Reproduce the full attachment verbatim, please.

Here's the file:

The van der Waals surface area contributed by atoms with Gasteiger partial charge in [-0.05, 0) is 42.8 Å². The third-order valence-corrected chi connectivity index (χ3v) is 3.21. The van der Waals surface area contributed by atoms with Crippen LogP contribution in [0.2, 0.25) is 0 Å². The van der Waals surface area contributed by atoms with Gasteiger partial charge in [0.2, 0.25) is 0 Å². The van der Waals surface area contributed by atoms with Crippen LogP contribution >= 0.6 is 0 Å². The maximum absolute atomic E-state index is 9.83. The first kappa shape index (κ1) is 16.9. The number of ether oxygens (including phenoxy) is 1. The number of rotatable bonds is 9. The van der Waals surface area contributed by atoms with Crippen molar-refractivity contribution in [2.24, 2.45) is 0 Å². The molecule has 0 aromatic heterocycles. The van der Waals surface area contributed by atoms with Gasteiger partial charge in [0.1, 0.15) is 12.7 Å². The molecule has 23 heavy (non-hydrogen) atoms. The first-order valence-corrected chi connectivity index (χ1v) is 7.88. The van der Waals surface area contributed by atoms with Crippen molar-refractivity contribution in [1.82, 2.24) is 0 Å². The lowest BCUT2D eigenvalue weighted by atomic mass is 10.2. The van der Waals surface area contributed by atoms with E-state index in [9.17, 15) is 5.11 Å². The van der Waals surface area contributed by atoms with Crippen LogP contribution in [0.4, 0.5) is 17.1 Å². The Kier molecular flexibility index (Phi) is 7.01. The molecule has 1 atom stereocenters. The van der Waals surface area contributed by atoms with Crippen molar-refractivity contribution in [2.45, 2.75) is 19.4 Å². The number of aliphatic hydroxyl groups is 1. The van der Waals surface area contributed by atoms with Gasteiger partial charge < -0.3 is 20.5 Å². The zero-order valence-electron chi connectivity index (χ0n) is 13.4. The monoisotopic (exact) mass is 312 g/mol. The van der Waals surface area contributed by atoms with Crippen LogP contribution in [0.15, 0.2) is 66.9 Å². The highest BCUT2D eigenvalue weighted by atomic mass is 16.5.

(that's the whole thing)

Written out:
The van der Waals surface area contributed by atoms with Gasteiger partial charge in [-0.05, 0) is 42.8 Å². The third-order valence-corrected chi connectivity index (χ3v) is 3.21. The van der Waals surface area contributed by atoms with Crippen LogP contribution in [0.2, 0.25) is 0 Å². The van der Waals surface area contributed by atoms with Gasteiger partial charge in [0.2, 0.25) is 0 Å². The van der Waals surface area contributed by atoms with Crippen LogP contribution >= 0.6 is 0 Å². The maximum absolute atomic E-state index is 9.83. The first kappa shape index (κ1) is 16.9. The number of ether oxygens (including phenoxy) is 1. The number of rotatable bonds is 9. The van der Waals surface area contributed by atoms with Crippen molar-refractivity contribution in [2.24, 2.45) is 0 Å². The molecule has 0 aromatic heterocycles. The van der Waals surface area contributed by atoms with Gasteiger partial charge in [0.1, 0.15) is 12.7 Å². The molecule has 23 heavy (non-hydrogen) atoms. The first-order valence-corrected chi connectivity index (χ1v) is 7.88. The van der Waals surface area contributed by atoms with Crippen molar-refractivity contribution in [1.82, 2.24) is 0 Å². The lowest BCUT2D eigenvalue weighted by atomic mass is 10.2. The van der Waals surface area contributed by atoms with E-state index in [9.17, 15) is 5.11 Å². The van der Waals surface area contributed by atoms with Crippen LogP contribution in [0.4, 0.5) is 17.1 Å². The Kier molecular flexibility index (Phi) is 7.01. The molecule has 1 atom stereocenters. The van der Waals surface area contributed by atoms with Crippen molar-refractivity contribution in [2.45, 2.75) is 19.4 Å². The number of aliphatic hydroxyl groups is 1. The van der Waals surface area contributed by atoms with Gasteiger partial charge < -0.3 is 20.5 Å². The zero-order valence-electron chi connectivity index (χ0n) is 13.4. The monoisotopic (exact) mass is 312 g/mol. The van der Waals surface area contributed by atoms with Crippen LogP contribution in [0.15, 0.2) is 66.9 Å². The highest BCUT2D eigenvalue weighted by atomic mass is 16.5.